Travel review: Ghent, Belgium

With picturesque buildings and historic streets, Ghent is the perfect place for a mini-break.

With picturesque buildings and historic streets, Ghent is the perfect place for a mini-break.

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Every bit as pretty as Bruges and easy to get to from Hull, Richard Sutcliffe explores the Belgian city of Ghent.

Belgium doesn’t always have it easy. Cruelly derided as “boring” by some, the country is often dismissed as merely somewhere that the Eurocrats rule the roost and whose most famous resident is a fictional character.

Dig even slightly below the surface, however, and the reality could not be more different, as countless visitors from Yorkshire have discovered down the years. Having the port of Hull on our doorstep has helped enormously in that respect, the overnight ferry to Zeebrugge providing the county’s folk with an easy gateway to a country that contains many hidden gems.

Nowhere is this more apparent than in the north-west of the country, where Bruges is rightly regarded as one of Europe’s most beautiful cities and Antwerp a bohemian enclave.

Often overlooked, however, amid the charms of these two jewels and the capital Brussels is Ghent. And, since P&O Ferries introduced regular mini-cruises to the city from Hull last year, Ghent has never been easier to reach from God’s Own Country. Just as importantly, it is well worth a visit. Ghent is a city full of charm and history, every bit as beautiful as nearby Bruges.

As a result, Ghent’s charming cobbled lanes are quieter and easier to navigate. So, too, canals that are every bit as dreamy as those in Bruges, while its picturesque market squares are just begging to be photographed.

We visited recently and, although there was a need to wrap up warm against a biting cold wind, the effort to get out and about was well worth it.

P&O’s mini-cruises to Ghent involve sailing overnight before being whisked from Zeebrugge by bus. After that, the rest is up to the individual, with some of our fellow travellers disembarking in the city centre with a detailed itinerary of sights to tick off during the eight or so hours available before catching the return bus.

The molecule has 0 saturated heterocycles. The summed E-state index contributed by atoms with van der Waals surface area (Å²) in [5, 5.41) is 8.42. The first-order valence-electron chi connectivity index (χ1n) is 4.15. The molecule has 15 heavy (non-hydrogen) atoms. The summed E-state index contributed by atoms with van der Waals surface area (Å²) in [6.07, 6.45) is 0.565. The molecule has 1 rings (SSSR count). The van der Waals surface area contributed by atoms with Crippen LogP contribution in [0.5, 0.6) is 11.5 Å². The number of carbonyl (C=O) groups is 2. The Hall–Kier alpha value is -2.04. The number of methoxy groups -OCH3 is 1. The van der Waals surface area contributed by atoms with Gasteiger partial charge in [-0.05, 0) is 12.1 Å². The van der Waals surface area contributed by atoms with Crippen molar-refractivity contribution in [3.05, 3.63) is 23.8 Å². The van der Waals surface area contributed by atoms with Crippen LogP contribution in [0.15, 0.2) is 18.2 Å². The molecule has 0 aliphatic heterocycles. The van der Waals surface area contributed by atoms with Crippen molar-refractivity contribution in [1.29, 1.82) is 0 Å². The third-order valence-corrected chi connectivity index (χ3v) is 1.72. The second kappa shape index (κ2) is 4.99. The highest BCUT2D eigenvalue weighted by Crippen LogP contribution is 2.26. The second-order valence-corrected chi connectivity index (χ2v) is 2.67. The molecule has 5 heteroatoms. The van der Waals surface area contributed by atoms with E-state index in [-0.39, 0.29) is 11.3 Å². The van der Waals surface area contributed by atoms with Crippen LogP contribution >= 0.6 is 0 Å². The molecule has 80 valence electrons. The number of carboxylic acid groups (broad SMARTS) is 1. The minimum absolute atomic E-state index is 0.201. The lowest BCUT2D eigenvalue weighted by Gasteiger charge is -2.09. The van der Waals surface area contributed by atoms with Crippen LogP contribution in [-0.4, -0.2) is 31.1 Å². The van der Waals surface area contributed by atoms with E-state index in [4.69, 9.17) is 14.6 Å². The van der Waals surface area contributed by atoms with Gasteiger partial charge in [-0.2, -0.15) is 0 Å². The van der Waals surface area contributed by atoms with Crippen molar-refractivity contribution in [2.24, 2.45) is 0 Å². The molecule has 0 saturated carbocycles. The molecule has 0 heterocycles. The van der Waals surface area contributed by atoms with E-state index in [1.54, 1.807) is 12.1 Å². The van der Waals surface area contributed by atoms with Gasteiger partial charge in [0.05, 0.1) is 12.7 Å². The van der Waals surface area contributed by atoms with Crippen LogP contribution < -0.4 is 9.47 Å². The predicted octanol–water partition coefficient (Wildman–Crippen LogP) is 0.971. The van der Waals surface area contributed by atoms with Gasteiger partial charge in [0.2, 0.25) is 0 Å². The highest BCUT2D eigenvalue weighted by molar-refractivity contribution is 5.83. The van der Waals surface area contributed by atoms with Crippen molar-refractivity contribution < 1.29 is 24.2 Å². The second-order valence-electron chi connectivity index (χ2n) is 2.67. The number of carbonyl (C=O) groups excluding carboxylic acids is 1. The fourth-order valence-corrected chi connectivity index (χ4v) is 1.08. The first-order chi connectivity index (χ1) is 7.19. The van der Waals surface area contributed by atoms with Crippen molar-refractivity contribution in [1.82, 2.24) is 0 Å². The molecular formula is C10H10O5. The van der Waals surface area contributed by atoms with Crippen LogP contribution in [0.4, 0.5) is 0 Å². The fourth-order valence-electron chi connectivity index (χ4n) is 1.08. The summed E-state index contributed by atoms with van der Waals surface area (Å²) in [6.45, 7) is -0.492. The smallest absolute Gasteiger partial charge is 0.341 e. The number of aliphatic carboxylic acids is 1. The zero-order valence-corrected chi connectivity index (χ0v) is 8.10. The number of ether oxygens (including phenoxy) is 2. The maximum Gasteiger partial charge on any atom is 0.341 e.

Never having been the most organised of travellers, my wife and I opted, instead, to merely meander our way around the streets and take our fancy with what was on offer. Such a relaxed approach worked well, as we sauntered around what is, like nearby Bruges, a compact centre. Highlights included the rather forbidding Castle of the Counts, complete with dungeon and guillotine, and the imposing Belfry.

The Graslei, lined on each side by historic houses with a canal running through the centre, seems to be the locals’ meeting place of choice and a great place to watch the world go by, while no tourist can surely leave Ghent without having stood on St Michael’s Bridge and captured on camera the city’s three giant church towers.

St Bavo’s Cathedral is the last of these three towers and, for now, unfortunately covered in scaffolding due to restoration works that are due to go on for a few more years yet. The locals, though, say the wait will be worth it.

This being Belgium, beer was always going to feature heavily in our visit. Walk into any bar that takes beer seriously and the choice on offer can be daunting. Light, dark, wheat, craft – you name it, every taste is accounted for in the estimated 320 cafes and bars that populate the city centre.

The one piece of advice worth remembering is just how deceptively strong Belgian beer can be. Brews coming in at anywhere between six and ten per cent abound so be careful.

Our afternoon passed via a mixture of cafes and shopping – I did the first, my wife did a bit of the first and a lot of the second – in a city that is as welcoming as it is beautiful looking.

Eventually, though, it was time to go. Our bus back to the port was due and we had to be on board. It was a shame to bid farewell to Ghent, though the consolation was that an enjoyable night still lay in wait.

The Pride of York has everything a sea-goer could want, including three bars, two restaurants, a cinema and a casino. Best of all for a native Tyke, after a restful night’s sleep in a two-berth cabin, the morning dawned back in Yorkshire.

Richard travelled with P&O from Hull to Zeebrugge. Fares for Ghent mini-cruises, incl cabin, start at £89 for two people until March under the terms of a “2-for-1” offer. For more details, visit poferries.com/2for1